Shepard's stand

September 24, 1990

Once Governor Schaefer declared his position on abortion, Republican candidate William S. Shepard lost no time in re-emphasizing his own position on the nettlesome subject -- a position that significantly differs from Schaefer's.

Shepard considers himself "pro-life" because he believes that abortions should be allowed only when the life of the mother is endangered, when the pregnancy resulted from incest or rape, and in cases where the fetus shows signs of gross deformity.

That is essentially the position which President Bush holds, and we respect the position as a conscientious belief. (We respect it insofar as Shepard is concerned; it is harder to respect Bush's position in view of the fact that he executed a complete turnabout from a traditional New England Planned-Parenthood Republican to an anti-abortionist after he saw which way the political winds were blowing.)

Even so, close analysis shows that there is a subtle contradiction in Shepard's position which is every bit as morally ambiguous as Schaefer's anguished attempt to reconcile the private-public dichotomy on the abortion issue.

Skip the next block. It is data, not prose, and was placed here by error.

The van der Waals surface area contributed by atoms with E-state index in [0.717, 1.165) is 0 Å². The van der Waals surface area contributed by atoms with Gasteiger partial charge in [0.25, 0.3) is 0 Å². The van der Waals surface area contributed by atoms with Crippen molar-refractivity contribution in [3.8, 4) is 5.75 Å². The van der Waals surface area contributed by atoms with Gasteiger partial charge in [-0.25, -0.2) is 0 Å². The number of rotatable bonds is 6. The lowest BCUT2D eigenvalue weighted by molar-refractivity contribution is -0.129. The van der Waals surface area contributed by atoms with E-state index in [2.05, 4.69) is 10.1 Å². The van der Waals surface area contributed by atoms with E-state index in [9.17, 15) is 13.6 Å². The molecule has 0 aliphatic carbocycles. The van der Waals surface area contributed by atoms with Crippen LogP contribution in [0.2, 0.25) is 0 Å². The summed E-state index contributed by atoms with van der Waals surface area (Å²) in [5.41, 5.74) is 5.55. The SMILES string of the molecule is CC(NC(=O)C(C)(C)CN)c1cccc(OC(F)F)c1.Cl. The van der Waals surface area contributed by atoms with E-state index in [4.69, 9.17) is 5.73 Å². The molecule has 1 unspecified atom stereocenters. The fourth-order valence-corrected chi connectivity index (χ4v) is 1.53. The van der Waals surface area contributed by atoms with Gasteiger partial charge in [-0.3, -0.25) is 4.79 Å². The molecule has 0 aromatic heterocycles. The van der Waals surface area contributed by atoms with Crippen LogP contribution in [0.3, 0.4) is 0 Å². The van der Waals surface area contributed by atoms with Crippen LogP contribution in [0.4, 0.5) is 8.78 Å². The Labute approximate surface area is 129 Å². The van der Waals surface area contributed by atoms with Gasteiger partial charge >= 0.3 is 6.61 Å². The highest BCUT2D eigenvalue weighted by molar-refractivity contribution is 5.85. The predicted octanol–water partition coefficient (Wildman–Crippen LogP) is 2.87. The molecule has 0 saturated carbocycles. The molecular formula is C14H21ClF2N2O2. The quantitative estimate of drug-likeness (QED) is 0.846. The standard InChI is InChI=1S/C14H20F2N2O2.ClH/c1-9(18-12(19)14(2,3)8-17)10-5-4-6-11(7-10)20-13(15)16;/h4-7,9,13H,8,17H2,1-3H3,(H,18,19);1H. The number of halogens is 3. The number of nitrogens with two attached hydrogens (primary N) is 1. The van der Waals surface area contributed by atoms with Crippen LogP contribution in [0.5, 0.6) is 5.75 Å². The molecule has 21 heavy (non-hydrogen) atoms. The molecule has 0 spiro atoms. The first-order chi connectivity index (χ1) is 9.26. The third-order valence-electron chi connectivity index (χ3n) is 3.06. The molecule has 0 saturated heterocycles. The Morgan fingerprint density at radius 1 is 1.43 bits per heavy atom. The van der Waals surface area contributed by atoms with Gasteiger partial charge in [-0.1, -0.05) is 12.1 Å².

Shepard says he would permit abortion in cases of rape. But if you accept the anti-abortion position in toto -- that is, if you believe that a fetus from the moment of conception is "innocent human life" -- then how can you possibly allow the rape exception? After all, the rape-conceived fetus which is being "killed" (in the "pro-life view") is surely no less an "innocent human life" than the fetus which was conceived in a consensual act of love. If you genuinely hold the "innocent human life" belief, then it follows that aborting a fetus conceived in rape makes no more sense than executing a born child of a rapist for his father's crime. And in fact the most uncompromising anti-abortionists are indeed consistent in objecting to abortions for rape victims.

The fact that Shepard, a man of decent and moderate instincts, would allow abortions for rape victims indicates that he believes that abortion is permissible under some circumstances. So the difference between his position and Schaefer's is merely a matter of what circumstances permit an abortion.

These disparate yet similar positions illustrate once more that abortion is a matter which simply must be taken out of the realm of political debate and left exclusively to the realm of personal moral choice. That is what Roe vs. Wade has done, and increasingly it appears there is no better workable alternative.


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